Helping thy neighbour: productivity, welfare and international trade
We describe the relation between welfare growth and productivity growth. We argue that differences in productivity and productivity growth between sectors or countries are irrelevant from a policy perspective. Specialisation is based on the comparative advantages of countries. Since, by nature, some sectors witness higher productivity growth than others, so do countries. Although, at the global level, productivity growth and welfare growth are two sides of the same coin, at the national level they are not. The welfare effects of productivity growth in part leak away to consumers in other countries because technological progress is translated into a decline of export prices relative to import prices. Or stated differently, importing countries benefit from the lower prices due to technological innovations in exporting countries. These terms of trade effects of productivity growth on welfare do not only exist in theory. Empirically, we find significant and large terms of trade effects. Our overall conclusion is that once this trade perspective is taken into account, productivity is less attractive as a primary policy goal for governments. The primary task for governments is rather to create an environment in which private agents can explore the comparative advantages they have.
Please report citation or reference errors to , or , if you are the registered author of the cited work, log in to your RePEc Author Service profile, click on "citations" and make appropriate adjustments.:
- Daron Acemoglu & Jaume Ventura, 2001.
"The World Income Distribution,"
NBER Working Papers
8083, National Bureau of Economic Research, Inc.
- Bart van Ark, 2001. "The Renewal of the Old Economy: An International Comparative Perspective," OECD Science, Technology and Industry Working Papers 2001/5, OECD Publishing.
- Richard E. Baldwin & Frédéric Robert-Nicoud, 2007.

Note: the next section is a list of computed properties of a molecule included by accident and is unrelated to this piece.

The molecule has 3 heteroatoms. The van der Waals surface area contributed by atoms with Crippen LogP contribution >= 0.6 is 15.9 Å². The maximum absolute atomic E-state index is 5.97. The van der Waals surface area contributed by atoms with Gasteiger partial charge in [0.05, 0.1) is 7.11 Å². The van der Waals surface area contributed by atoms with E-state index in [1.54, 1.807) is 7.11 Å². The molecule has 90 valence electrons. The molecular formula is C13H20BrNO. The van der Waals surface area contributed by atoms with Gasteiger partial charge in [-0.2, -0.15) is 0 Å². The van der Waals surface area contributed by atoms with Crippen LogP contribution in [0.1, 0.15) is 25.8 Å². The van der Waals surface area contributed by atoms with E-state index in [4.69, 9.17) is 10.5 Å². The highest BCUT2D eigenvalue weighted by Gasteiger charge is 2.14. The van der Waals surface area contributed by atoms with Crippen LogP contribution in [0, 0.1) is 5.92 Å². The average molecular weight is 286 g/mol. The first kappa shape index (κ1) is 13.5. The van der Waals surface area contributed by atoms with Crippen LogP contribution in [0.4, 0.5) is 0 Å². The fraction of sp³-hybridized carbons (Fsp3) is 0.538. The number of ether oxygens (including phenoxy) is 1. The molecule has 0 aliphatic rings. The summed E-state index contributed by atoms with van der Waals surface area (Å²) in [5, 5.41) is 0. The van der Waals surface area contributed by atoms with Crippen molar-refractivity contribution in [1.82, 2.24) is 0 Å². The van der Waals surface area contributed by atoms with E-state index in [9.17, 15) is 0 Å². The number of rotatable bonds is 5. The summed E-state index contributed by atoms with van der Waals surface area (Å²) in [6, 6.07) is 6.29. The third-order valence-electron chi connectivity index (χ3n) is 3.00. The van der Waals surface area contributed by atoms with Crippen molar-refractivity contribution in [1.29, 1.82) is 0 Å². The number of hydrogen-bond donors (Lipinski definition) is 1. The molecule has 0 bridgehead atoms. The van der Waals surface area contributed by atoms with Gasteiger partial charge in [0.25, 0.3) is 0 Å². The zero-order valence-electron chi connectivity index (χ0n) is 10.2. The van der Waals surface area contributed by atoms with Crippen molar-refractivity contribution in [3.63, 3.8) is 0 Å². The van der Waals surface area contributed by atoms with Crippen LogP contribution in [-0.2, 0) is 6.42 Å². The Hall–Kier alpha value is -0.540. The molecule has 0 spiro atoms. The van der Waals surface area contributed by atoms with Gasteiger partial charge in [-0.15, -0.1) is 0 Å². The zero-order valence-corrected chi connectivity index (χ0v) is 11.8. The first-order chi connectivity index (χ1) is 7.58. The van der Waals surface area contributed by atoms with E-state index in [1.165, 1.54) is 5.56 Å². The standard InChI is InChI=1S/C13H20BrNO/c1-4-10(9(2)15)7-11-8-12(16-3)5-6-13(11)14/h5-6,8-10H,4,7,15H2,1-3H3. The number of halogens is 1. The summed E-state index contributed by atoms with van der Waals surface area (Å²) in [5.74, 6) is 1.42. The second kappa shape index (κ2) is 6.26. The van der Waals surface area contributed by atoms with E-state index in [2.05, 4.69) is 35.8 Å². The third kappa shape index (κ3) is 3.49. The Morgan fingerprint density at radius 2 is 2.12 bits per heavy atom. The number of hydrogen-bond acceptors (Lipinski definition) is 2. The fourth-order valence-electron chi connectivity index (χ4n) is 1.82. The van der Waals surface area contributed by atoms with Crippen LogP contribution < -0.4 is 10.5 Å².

"Entry and Asymmetric Lobbying: Why Governments Pick Losers,"
Journal of the European Economic Association,
MIT Press, vol. 5(5), pages 1064-1093, 09.
- Richard E. Baldwin & Frederic Robert-Nicoud, 2002. "Entry and Asymmetric Lobbying: Why Governments Pick Losers," NBER Working Papers 8756, National Bureau of Economic Research, Inc.
- Richard E. Baldwin & Frédéric Robert-Nicoud, 2007. "Entry and asymmetric lobbying: why governments pick losers," LSE Research Online Documents on Economics 19726, London School of Economics and Political Science, LSE Library.
- Richard E. Baldwin & Frédéric Robert-Nicoud, 2007. "Entry and Asymmetric Lobbying: Why Governments Pick Losers," CEP Discussion Papers dp0791, Centre for Economic Performance, LSE.
- Tamim Bayoumi & Markus Haacker, 2002.
"Its Not What You Make, Its How You Use IT: Measuring the Welfare Benefits of the IT Revolution Across Countries,"
CEP Discussion Papers
dp0548, Centre for Economic Performance, LSE.
- Bayoumi, Tamim & Haacker, Markus, 2002. "It's Not What You Make, It's How You Use IT: Measuring the Welfare Benefits of the IT Revolution Across Countries," CEPR Discussion Papers 3555, C.E.P.R. Discussion Papers.
- Tamim Bayoumi & Maarkus Haacker, 2002. "It's not what you make, it's how you use IT: measuring the welfare benefits of the IT revolution across countries," LSE Research Online Documents on Economics 20066, London School of Economics and Political Science, LSE Library.
- Dixit, Avinash K & Stiglitz, Joseph E, 1977.
"Monopolistic Competition and Optimum Product Diversity,"
American Economic Review,
American Economic Association, vol. 67(3), pages 297-308, June.
- Dixit, Avinash K & Stiglitz, Joseph E, 1975. "Monopolistic Competition and Optimum Product Diversity," The Warwick Economics Research Paper Series (TWERPS) 64, University of Warwick, Department of Economics.
- Romer, Paul M, 1986.
"Increasing Returns and Long-run Growth,"
Journal of Political Economy,
University of Chicago Press, vol. 94(5), pages 1002-1037, October.
- Martine Durand & Jacques Simon & Colin Webb, 1992. "OECD's Indicators of International Trade and Competitiveness," OECD Economics Department Working Papers 120, OECD Publishing.
When requesting a correction, please mention this item's handle: RePEc:wpa:wuwpit:0404008. See general information about how to correct material in RePEc.
For technical questions regarding this item, or to correct its authors, title, abstract, bibliographic or download information, contact: (EconWPA)
If references are entirely missing, you can add them using this form.